Public policy analysts like Hafiz have argued for cash transfers based on evidence that suggests the method to be the most efficient for targeted subsidies. But recipients of the transfers must be made to understand that the new sum they receive would also cover expenses for goods that were previously subsidised.

“When they don't understand the purpose, they risk running and demanding policies that are contradictory to each other, like having vouchers, subsidies and cash transfer all at once,” he said.

The renaming could also yield unintended consequences that could hurt the policy's intended beneficiaries. Edwin Goh, a researcher with a think tank called The Centre, said terming the assistance as donation could worsen the stigma linked to poverty which were found to have deterred application.

“What should be known as a cash transfer scheme is projected as a charitable act for the people. It worsens the stigma associated with poverty, confusing people about the true purpose of cash transfer: helping people to rebuild livelihoods with dignity,” he said.

This makes effective policy communication paramount, making the name a crucial signifier, he added. Despite widespread publicity given to the government’s cash transfer programme, researchers found that many of its intended recipients had been left out because of poor access to official information.

“The name is only one component of the overall communication strategy. It is more than simply naming a scheme to convey a political slogan,” he said.

“Our welfare schemes should be delivered in a way that affirms the dignity of the targeted audience, brings their attention to the benefits, communicates in their language, delivers through accessible channels, and educates them on the concept of redistribution fairness.”

Stigmatisation and wealth gap

Inequality in Malaysia is considered low relative to its regional peers. The Southeast Asian nation scored 58.9 in the World Bank's Gini Coefficient index last measured in 2015, putting it somewhere in the middle. Also known as the Gini index, the coefficient measures income or wealth inequality within a nation.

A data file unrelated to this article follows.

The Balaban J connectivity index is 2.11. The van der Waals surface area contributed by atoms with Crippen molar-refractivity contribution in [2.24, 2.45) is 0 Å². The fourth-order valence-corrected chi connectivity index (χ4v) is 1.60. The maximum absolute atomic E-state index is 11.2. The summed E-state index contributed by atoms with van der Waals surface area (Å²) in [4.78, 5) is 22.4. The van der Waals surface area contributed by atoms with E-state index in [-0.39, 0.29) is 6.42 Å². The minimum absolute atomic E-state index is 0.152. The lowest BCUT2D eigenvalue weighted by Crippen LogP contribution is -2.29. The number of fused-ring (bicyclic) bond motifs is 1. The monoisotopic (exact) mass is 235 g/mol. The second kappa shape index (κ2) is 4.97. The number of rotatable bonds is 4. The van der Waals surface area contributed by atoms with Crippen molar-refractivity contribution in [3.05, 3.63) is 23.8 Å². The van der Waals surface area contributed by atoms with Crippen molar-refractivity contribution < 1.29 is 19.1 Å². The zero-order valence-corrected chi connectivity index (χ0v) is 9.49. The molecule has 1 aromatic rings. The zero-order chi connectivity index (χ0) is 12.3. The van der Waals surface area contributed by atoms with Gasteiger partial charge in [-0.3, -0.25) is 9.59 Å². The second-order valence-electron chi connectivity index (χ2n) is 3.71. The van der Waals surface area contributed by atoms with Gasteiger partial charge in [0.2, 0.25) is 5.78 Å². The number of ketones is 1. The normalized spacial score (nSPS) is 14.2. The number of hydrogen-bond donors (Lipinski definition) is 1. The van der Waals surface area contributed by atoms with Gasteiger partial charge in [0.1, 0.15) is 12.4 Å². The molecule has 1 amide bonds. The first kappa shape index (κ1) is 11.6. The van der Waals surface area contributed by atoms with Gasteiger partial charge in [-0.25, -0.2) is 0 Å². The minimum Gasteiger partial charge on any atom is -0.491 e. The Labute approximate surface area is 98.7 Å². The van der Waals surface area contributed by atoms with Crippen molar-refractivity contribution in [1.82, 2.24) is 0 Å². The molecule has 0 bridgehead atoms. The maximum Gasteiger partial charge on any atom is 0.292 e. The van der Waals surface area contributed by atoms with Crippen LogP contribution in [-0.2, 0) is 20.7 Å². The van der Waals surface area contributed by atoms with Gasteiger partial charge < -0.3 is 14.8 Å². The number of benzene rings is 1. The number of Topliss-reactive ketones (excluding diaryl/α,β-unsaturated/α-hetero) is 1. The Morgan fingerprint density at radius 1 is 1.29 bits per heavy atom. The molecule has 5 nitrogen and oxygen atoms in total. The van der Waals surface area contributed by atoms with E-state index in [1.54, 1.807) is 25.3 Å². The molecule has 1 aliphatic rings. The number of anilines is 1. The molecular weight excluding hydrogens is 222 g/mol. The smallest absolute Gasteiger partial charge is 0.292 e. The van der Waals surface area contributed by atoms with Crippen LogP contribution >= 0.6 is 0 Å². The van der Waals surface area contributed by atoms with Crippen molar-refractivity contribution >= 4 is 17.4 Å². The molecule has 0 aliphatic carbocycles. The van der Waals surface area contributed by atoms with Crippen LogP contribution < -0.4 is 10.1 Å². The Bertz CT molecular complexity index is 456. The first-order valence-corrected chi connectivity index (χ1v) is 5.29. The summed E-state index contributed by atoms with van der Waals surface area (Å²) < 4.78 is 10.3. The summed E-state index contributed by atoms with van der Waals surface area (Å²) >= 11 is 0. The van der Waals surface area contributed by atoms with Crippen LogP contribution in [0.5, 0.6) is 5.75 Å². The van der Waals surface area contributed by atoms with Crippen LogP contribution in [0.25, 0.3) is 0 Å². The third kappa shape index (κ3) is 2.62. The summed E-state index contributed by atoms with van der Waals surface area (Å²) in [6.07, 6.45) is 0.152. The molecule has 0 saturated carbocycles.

But over the years more economists have become more critical of the ranking system, saying it may be based on opaque data and that the wealth gap may actually be bigger.

Total subsidies amounted to over RM80 billion last year alone, then finance minister Datuk Seri Tengku Zafrul Abdul Aziz revealed, prompting warnings about its potential impact on the government's finances.

Despite repeated pledges to cut subsidy spending, political leaders often backpedal to avoid backlash.

Renowned economist and former lawmaker Nungsari Ahmad Radhi said the prospect of making STR a mechanism for targeted subsidies is a positive step, but joined critics in questioning the name.

“I like the idea of cash transfers to targeted groups to augment their income due to loss or reduction of income and purchasing power due to inflation. Much more efficient than price subsidies,” he said.

“So, cash transfers in lieu of increasing overall price subsidies. It is conceptually aid, and from the government. 'Sumbangan' seems more appropriate for when you or me or a company does it. Donation.

“Good economics. Not so appropriate name?” he suggested.

A total of RM1.67 billion would be disbursed under the STR programme, with RM1.2 billion directed towards some 400 households in payments of RM300, Anwar announced earlier this month.

The rest will be divided between RM100 handouts for 1.2 million single senior citizens and RM100 handouts for 3.5 million single individuals.